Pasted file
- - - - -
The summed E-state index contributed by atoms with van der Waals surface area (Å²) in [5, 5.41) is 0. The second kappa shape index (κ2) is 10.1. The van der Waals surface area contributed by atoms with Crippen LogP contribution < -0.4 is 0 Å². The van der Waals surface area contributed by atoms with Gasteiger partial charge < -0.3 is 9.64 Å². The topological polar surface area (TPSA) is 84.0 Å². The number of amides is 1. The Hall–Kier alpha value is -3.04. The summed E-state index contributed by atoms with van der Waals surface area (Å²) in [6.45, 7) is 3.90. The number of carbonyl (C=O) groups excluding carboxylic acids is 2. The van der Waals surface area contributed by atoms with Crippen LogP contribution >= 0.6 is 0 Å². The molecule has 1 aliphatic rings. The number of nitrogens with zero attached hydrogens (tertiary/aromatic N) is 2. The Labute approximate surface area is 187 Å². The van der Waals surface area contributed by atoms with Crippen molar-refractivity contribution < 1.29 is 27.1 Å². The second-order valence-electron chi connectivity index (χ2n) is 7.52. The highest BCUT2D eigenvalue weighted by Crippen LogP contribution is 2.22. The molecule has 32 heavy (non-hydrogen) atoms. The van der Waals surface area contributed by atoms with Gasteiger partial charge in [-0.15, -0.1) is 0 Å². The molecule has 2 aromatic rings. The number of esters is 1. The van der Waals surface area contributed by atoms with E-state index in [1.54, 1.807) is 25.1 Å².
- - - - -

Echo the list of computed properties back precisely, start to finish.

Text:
The summed E-state index contributed by atoms with van der Waals surface area (Å²) in [5, 5.41) is 0. The second kappa shape index (κ2) is 10.1. The van der Waals surface area contributed by atoms with Crippen LogP contribution < -0.4 is 0 Å². The van der Waals surface area contributed by atoms with Gasteiger partial charge < -0.3 is 9.64 Å². The topological polar surface area (TPSA) is 84.0 Å². The number of amides is 1. The Hall–Kier alpha value is -3.04. The summed E-state index contributed by atoms with van der Waals surface area (Å²) in [6.45, 7) is 3.90. The number of carbonyl (C=O) groups excluding carboxylic acids is 2. The van der Waals surface area contributed by atoms with Crippen LogP contribution >= 0.6 is 0 Å². The molecule has 1 aliphatic rings. The number of nitrogens with zero attached hydrogens (tertiary/aromatic N) is 2. The Labute approximate surface area is 187 Å². The van der Waals surface area contributed by atoms with Crippen molar-refractivity contribution < 1.29 is 27.1 Å². The second-order valence-electron chi connectivity index (χ2n) is 7.52. The highest BCUT2D eigenvalue weighted by Crippen LogP contribution is 2.22. The molecule has 32 heavy (non-hydrogen) atoms. The van der Waals surface area contributed by atoms with Gasteiger partial charge in [-0.15, -0.1) is 0 Å². The molecule has 2 aromatic rings. The number of esters is 1. The van der Waals surface area contributed by atoms with E-state index in [1.54, 1.807) is 25.1 Å².